[OUTLOOK]Sharing the historical record

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[OUTLOOK]Sharing the historical record

In Pyeongyang, Goguryeo is visible. A 20-minute drive away from downtown Pyeongyang lies the Daesung Mountain Fortress. Seen from below, the fortress is like a hillock, but viewed at the summit, steep cliffs stand to the north and an open plain stretches far off to the south. The fortress was built in 427, when King Jangsu moved the capital from Guknaeseong to Pyeongyang.
Sitting in a pavilion on Somun Peak at the center of the fortress, one can overlook the old site of Anhwak Palace to the south of the fortress. According to a restoration map in excavation reports, it was a huge palace with a 380,000 square meter building site, 30,000 square meters of floor space, 600 meter walls on four sides, 21 castles, and 31 corridors. It is said that the tomb of King Dongmyeong, known as the founder of the Goguryeo Kingdom, was moved to a place around 40 kilometers from Anhwak Palace.
Can’t we imagine King Jangsu, under a huge parasol, crossing the Goguryeo Bridge―whose name still remains―and with a group of subjects in his train, paying respect at the grave of the founder?
About 80 Goguryeo mural tombs have been excavated so far. About 20 tombs are in the Jian region of China’s Jilin province and as many as 60 are in Pyeongyang. Among these, about 40 tombs are concentrated in Gangseo, in the suburbs of Pyeongyang. Dukheung-ri Old Tomb has the names of those buried there and its construction date.
The epitaph on the grave, written in vertical lines with 14 rows and 154 letters on the upper wall at the entrance of the passage to the north wall, clearly shows that Jin, former “jasa” of Yooju, was buried in the tomb in 408. Yooju was an area in the present Hebei province in China, and “jasa” equated to the head of the province. The year 408 was during the reign of Gwanggaeto the Great, before the capital was moved to Pyeongyang.
In the front chamber of the tomb, there is a scene in which Jin receives reports from the heads of 13 counties and a painting of a splendid royal parade unfolds. Gwanggaeto the Great, his son King Jangsu, and his vassal Jin were all contemporaries who had visited three northeastern regions of China and Pyeongang, and traces of their lives clearly remain in the records, tombs and epitaphs.
Pyeongyang may not need to take the trouble to examine whose history Goguryeo belongs to. Goguryeo is part of its life and a big vein of historical legitimacy which links Go-Joseon, or Old Korea, Goguryeo, Goryeo and Kim Il Sung.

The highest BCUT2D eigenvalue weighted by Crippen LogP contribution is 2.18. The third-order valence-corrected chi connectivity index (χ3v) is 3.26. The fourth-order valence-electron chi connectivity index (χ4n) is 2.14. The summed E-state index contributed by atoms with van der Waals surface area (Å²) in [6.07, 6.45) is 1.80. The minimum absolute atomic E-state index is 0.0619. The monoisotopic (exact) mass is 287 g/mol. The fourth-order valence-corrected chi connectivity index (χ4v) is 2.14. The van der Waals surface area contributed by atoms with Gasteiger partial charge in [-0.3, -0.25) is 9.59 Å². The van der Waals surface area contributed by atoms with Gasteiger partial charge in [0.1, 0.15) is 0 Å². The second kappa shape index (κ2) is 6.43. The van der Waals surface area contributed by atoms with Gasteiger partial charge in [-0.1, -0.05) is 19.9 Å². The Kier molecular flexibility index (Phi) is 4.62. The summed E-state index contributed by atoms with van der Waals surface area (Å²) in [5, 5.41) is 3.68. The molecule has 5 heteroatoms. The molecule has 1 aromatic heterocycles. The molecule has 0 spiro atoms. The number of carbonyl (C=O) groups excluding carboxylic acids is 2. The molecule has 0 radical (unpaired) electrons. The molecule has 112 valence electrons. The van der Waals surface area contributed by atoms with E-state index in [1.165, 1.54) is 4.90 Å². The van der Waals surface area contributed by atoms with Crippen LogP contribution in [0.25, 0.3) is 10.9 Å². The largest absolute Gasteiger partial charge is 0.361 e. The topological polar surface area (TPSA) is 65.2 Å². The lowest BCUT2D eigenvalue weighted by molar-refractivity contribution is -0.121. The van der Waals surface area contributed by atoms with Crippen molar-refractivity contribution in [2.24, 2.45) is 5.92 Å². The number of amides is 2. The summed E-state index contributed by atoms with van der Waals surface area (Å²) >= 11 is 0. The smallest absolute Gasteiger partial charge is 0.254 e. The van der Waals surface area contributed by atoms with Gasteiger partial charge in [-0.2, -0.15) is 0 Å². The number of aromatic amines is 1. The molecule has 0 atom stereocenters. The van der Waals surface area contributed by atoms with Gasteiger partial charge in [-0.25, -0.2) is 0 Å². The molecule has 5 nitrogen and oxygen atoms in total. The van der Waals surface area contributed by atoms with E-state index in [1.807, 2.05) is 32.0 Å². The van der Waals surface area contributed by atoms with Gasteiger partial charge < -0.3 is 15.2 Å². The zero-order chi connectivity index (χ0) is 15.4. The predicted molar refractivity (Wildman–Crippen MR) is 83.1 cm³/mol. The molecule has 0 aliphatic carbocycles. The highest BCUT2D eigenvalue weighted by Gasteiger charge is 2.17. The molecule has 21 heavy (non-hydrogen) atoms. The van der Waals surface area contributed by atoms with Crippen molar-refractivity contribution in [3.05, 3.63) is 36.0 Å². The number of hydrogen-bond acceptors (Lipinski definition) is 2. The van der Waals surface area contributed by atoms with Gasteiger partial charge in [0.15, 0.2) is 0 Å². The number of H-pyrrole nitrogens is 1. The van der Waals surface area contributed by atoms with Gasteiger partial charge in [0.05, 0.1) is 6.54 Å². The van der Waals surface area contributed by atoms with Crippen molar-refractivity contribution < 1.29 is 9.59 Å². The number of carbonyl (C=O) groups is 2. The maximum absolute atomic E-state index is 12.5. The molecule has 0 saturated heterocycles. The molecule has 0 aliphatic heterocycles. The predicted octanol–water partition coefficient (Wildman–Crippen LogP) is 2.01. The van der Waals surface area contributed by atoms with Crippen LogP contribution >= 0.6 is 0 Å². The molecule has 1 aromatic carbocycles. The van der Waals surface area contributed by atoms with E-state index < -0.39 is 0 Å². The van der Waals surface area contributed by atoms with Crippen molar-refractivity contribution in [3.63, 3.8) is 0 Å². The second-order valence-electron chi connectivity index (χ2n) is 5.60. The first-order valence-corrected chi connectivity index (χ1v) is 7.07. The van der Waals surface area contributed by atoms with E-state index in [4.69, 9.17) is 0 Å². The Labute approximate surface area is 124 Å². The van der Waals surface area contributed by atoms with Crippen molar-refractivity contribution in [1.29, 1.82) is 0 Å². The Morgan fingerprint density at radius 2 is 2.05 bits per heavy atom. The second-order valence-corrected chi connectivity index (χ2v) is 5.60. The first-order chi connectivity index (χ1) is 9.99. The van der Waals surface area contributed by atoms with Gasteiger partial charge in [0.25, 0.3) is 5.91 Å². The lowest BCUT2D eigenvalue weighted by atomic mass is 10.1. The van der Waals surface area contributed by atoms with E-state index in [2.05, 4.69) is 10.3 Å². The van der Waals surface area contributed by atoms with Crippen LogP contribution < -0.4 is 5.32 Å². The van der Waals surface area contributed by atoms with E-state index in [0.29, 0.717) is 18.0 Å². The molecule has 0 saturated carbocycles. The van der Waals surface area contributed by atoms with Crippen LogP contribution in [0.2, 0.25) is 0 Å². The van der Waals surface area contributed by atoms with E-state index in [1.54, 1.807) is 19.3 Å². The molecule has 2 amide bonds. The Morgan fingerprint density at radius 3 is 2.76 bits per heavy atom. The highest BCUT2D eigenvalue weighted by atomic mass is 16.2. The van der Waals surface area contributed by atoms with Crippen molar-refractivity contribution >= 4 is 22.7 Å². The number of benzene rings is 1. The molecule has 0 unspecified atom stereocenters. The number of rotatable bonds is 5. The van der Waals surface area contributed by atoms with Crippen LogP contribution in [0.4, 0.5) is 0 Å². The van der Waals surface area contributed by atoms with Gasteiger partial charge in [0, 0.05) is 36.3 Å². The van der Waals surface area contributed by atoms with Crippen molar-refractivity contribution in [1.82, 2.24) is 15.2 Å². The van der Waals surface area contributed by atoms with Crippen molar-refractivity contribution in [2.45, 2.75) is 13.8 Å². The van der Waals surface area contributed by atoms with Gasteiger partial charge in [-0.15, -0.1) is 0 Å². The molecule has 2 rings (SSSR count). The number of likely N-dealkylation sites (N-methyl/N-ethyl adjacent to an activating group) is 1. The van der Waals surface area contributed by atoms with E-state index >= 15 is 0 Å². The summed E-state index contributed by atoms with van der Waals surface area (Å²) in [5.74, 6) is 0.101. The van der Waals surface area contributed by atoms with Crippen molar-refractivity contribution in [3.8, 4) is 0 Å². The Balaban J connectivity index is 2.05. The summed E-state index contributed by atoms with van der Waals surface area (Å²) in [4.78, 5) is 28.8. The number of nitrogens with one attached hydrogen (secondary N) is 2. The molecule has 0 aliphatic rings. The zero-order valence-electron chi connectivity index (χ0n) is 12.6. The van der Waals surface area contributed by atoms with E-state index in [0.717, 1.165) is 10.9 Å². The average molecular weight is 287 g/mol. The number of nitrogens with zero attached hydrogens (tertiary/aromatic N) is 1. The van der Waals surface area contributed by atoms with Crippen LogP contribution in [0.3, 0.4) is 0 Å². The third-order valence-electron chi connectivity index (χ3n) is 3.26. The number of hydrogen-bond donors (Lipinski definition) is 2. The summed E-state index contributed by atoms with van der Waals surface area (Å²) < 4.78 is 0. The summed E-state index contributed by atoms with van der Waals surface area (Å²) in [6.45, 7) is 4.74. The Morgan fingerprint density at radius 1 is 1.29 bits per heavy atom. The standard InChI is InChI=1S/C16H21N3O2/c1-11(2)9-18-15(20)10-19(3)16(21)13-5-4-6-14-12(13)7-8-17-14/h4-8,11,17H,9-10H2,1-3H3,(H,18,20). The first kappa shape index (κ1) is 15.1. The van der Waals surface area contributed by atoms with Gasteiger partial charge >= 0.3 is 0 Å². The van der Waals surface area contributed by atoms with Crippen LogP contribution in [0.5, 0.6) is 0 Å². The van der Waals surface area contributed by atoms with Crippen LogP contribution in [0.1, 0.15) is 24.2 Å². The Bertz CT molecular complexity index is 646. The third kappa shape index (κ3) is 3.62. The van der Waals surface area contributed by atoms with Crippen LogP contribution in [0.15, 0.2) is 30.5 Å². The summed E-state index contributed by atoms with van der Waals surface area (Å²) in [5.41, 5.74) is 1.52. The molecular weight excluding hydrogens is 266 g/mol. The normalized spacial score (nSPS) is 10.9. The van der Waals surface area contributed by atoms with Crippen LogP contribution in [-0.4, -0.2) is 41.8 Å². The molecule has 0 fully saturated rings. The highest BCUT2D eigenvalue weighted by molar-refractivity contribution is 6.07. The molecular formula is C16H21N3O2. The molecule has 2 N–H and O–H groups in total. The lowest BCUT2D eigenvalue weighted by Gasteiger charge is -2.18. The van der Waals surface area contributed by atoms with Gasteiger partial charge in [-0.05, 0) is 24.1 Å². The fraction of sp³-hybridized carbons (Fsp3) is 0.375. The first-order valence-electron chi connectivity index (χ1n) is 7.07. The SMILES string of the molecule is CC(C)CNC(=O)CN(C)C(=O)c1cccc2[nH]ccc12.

North Korea remains silent about China’s distortion of Goguryeo history. It may not feel the need for refutation because it is a matter of fact. Or it may keep silent because its present life is too tough to pay attention to the glory of past history.
As Yi Mahn-yol, chairman of the National Institute of Korean History, pointed out in an interview published on Aug. 9 in the JoongAng Ilbo, historical sovereignty and territorial sovereignty are obviously different.
China’s historical distortion, which began in the so-called national project of recording the history of the northeastern regions of China, seems to be a preventive measure against our claiming territorial rights over the three northeastern regions of China after our reunification, or against the problems of minority ethnic groups. Also, the inconsiderate patriotism of Korean tourists to those regions may have caused China to worry.
History is history. When current politics tries to distort or occupy past history by force, history dies and politics falls into confusion. The history of Korea, China and Japan is a cogwheel of love and hate relations. China’s irritating Koreans with Goguryeo history and Japan’s sticking to the beautification of past history with shrine visits and history texts are a kind of political game on the pretext of history.
Our government did well to calm down for a while by taking the issue as a long-term academic task without being involved in this shallow political game. But it should make sure of our historical sovereignty by taking an outwardly quiet but inwardly resolute attitude. We cannot live in a global age with the attitude of being an “easily boiling pot,” so that we become anti-American with the killing of middle school students by a U.S. armored vehicle in Uijeongbu and anti-Chinese with the distortion of Goguryeo history.
The first phase of a long-term project is to hold South and North Korean historical seminars to restore Goguryeo’s history. Furthermore, Korean, Chinese and Japanese historians should share each other’s history by conducting a joint inspection and research of Pyeongyang and the three northeastern regions of China, publishing their findings and developing common textbooks.
Northeast Asia should be a place of coexistence where Korea, China and Japan live together and share what they have with each other. As Professor Lee Eo-ryeong said, the relations of Korea, China and Japan are like those of a rock, scissors and paper. The three countries are closely related. But when they present rock, scissors and paper at the same time, it becomes a draw. They can achieve coexistent relations without hurting others.
South and North Korea, the main players on the Korean Peninsula, should undertake the role, and when the two Koreas unite together concerning Goguryeo history they can play the role of coordinating coexistence in the northeast region. South and North Korea’s integrated research on Goguryeo is more urgent than political integration to achieve historical integration.

* The writer is the executive editor of the JoongAng Ilbo.

by Kwon Young-bin
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